Yale senior Tyler W. Hill called the tighter regulations—instituted in part by the city of Boston order to bring The Game tailgate in line with other university sporting events—“tragic.”
But Hill also said he remained undaunted by the more restrictive policy.
“Yale is an industrious bunch, and no mere regulations can be wielded against us that will quash our ability to have fun,” he said. “We might even allow some Harvard students to have fun with us.”
Hill said he observed tighter restrictions at the Harvard-Yale Game two years ago in Cambridge than at either of the home games he has attended at Yale.
He blamed this discrepancy on Harvard’s administrative culture, which he described as “less understanding of student needs.”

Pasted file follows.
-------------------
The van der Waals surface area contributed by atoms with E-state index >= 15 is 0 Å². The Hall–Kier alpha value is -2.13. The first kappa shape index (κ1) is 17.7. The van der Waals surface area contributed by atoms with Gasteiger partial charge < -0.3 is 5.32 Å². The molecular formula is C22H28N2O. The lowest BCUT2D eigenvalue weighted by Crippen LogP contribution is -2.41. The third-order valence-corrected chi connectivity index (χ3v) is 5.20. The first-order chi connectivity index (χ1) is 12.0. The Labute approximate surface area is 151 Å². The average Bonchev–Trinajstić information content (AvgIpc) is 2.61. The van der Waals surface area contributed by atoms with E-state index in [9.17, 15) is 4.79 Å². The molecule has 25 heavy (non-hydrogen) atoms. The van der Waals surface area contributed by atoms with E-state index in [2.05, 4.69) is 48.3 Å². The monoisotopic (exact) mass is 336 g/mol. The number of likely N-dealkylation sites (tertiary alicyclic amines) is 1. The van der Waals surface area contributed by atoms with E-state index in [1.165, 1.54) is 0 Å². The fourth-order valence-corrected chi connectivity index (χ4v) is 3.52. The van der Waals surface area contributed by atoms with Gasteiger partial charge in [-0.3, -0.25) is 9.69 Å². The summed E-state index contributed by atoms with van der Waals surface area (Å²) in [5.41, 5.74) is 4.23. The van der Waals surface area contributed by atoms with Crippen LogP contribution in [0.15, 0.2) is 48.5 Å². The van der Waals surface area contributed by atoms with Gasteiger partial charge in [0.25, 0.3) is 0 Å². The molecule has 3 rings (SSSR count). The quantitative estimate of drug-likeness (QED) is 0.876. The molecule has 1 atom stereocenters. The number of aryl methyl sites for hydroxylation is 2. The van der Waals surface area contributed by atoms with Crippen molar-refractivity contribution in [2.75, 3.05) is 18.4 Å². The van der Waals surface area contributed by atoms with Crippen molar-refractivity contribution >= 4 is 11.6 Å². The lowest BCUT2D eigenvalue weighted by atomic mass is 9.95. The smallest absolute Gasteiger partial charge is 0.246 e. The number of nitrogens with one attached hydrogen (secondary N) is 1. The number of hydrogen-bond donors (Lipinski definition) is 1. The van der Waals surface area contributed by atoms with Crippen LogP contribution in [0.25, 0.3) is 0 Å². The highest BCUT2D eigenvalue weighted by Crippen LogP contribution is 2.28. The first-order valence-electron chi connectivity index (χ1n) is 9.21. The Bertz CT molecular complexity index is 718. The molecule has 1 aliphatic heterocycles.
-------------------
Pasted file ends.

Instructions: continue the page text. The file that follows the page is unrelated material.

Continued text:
Yale sophomore Ivan Soares, a Massachusetts native, said he thinks that Boston is more active in Harvard affairs than New Haven is in those of Yale.
“We’re more in a Yale bubble,” he said.
Soares added that a sense of trust exists between the New Haven police and Yale students. “That’s always been the tradition,” he said.
Adam B. Goodrum, a junior at Yale, said that police have been more persistent at Harvard-Yale games in Boston than at those in New Haven.
He said he remembers police at Harvard searching vehicles and bags for alcohol, whereas at Yale, “what you see is a patrol presence.”
Goodrum said the police at Harvard made him feel uncomfortable at The Game two years ago.
“It kind of invades your privacy and makes you feel like you’ve done something wrong,” he said.
The new rules “really restrict the entire tailgating experience,” he said.